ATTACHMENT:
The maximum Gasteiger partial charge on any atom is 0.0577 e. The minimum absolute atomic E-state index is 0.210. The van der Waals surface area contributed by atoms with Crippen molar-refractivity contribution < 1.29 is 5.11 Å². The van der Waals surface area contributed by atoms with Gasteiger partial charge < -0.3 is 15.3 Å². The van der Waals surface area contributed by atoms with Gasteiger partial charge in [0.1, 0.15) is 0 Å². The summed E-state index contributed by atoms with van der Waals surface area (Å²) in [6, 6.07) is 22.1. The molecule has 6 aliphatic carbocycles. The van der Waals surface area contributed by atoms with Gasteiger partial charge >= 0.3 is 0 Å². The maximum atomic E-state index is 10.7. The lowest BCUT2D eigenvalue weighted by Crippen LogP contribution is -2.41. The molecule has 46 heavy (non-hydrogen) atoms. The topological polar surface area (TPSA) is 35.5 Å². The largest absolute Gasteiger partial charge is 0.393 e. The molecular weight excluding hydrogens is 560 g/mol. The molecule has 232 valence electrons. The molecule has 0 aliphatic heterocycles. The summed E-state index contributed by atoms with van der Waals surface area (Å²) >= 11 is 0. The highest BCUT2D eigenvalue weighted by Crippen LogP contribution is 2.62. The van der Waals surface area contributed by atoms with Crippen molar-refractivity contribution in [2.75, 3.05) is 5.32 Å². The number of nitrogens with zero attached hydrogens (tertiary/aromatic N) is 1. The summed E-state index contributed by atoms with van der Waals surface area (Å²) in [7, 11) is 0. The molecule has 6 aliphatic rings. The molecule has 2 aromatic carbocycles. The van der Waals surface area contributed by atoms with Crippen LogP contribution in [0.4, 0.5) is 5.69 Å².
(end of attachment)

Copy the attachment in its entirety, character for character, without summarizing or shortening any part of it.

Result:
The maximum Gasteiger partial charge on any atom is 0.0577 e. The minimum absolute atomic E-state index is 0.210. The van der Waals surface area contributed by atoms with Crippen molar-refractivity contribution < 1.29 is 5.11 Å². The van der Waals surface area contributed by atoms with Gasteiger partial charge < -0.3 is 15.3 Å². The van der Waals surface area contributed by atoms with Gasteiger partial charge in [0.1, 0.15) is 0 Å². The summed E-state index contributed by atoms with van der Waals surface area (Å²) in [6, 6.07) is 22.1. The molecule has 6 aliphatic carbocycles. The van der Waals surface area contributed by atoms with Gasteiger partial charge >= 0.3 is 0 Å². The maximum atomic E-state index is 10.7. The lowest BCUT2D eigenvalue weighted by Crippen LogP contribution is -2.41. The molecule has 46 heavy (non-hydrogen) atoms. The topological polar surface area (TPSA) is 35.5 Å². The largest absolute Gasteiger partial charge is 0.393 e. The molecular weight excluding hydrogens is 560 g/mol. The molecule has 232 valence electrons. The molecule has 0 aliphatic heterocycles. The summed E-state index contributed by atoms with van der Waals surface area (Å²) >= 11 is 0. The highest BCUT2D eigenvalue weighted by Crippen LogP contribution is 2.62. The van der Waals surface area contributed by atoms with Crippen molar-refractivity contribution in [2.75, 3.05) is 5.32 Å². The number of nitrogens with zero attached hydrogens (tertiary/aromatic N) is 1. The summed E-state index contributed by atoms with van der Waals surface area (Å²) in [7, 11) is 0. The molecule has 6 aliphatic rings. The molecule has 2 aromatic carbocycles. The van der Waals surface area contributed by atoms with Crippen LogP contribution in [0.4, 0.5) is 5.69 Å².